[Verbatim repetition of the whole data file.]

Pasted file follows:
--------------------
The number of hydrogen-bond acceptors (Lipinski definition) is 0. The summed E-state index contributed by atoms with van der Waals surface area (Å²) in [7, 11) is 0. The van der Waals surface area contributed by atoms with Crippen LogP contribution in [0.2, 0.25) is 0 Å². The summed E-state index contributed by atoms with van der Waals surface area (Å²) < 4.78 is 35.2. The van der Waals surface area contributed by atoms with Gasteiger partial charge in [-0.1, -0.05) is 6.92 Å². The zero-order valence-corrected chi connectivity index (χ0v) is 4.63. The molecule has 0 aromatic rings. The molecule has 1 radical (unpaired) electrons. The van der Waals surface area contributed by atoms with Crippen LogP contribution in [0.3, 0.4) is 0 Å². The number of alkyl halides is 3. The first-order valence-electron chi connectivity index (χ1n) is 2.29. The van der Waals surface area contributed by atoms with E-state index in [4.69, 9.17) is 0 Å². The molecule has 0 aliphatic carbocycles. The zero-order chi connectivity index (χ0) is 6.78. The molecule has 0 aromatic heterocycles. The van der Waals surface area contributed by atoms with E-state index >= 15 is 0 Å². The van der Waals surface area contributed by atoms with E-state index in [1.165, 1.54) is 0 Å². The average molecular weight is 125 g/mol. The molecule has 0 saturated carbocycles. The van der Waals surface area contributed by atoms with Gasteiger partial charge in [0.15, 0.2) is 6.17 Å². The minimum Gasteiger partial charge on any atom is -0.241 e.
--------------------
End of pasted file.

The number of hydrogen-bond acceptors (Lipinski definition) is 0. The summed E-state index contributed by atoms with van der Waals surface area (Å²) in [7, 11) is 0. The van der Waals surface area contributed by atoms with Crippen LogP contribution in [0.2, 0.25) is 0 Å². The summed E-state index contributed by atoms with van der Waals surface area (Å²) < 4.78 is 35.2. The van der Waals surface area contributed by atoms with Gasteiger partial charge in [-0.1, -0.05) is 6.92 Å². The zero-order valence-corrected chi connectivity index (χ0v) is 4.63. The molecule has 0 aromatic rings. The molecule has 1 radical (unpaired) electrons. The van der Waals surface area contributed by atoms with Crippen LogP contribution in [0.3, 0.4) is 0 Å². The number of alkyl halides is 3. The first-order valence-electron chi connectivity index (χ1n) is 2.29. The van der Waals surface area contributed by atoms with E-state index in [4.69, 9.17) is 0 Å². The molecule has 0 aliphatic carbocycles. The zero-order chi connectivity index (χ0) is 6.78. The molecule has 0 aromatic heterocycles. The van der Waals surface area contributed by atoms with E-state index >= 15 is 0 Å². The van der Waals surface area contributed by atoms with E-state index in [1.165, 1.54) is 0 Å². The average molecular weight is 125 g/mol. The molecule has 0 saturated carbocycles. The van der Waals surface area contributed by atoms with Gasteiger partial charge in [0.15, 0.2) is 6.17 Å². The minimum Gasteiger partial charge on any atom is -0.241 e.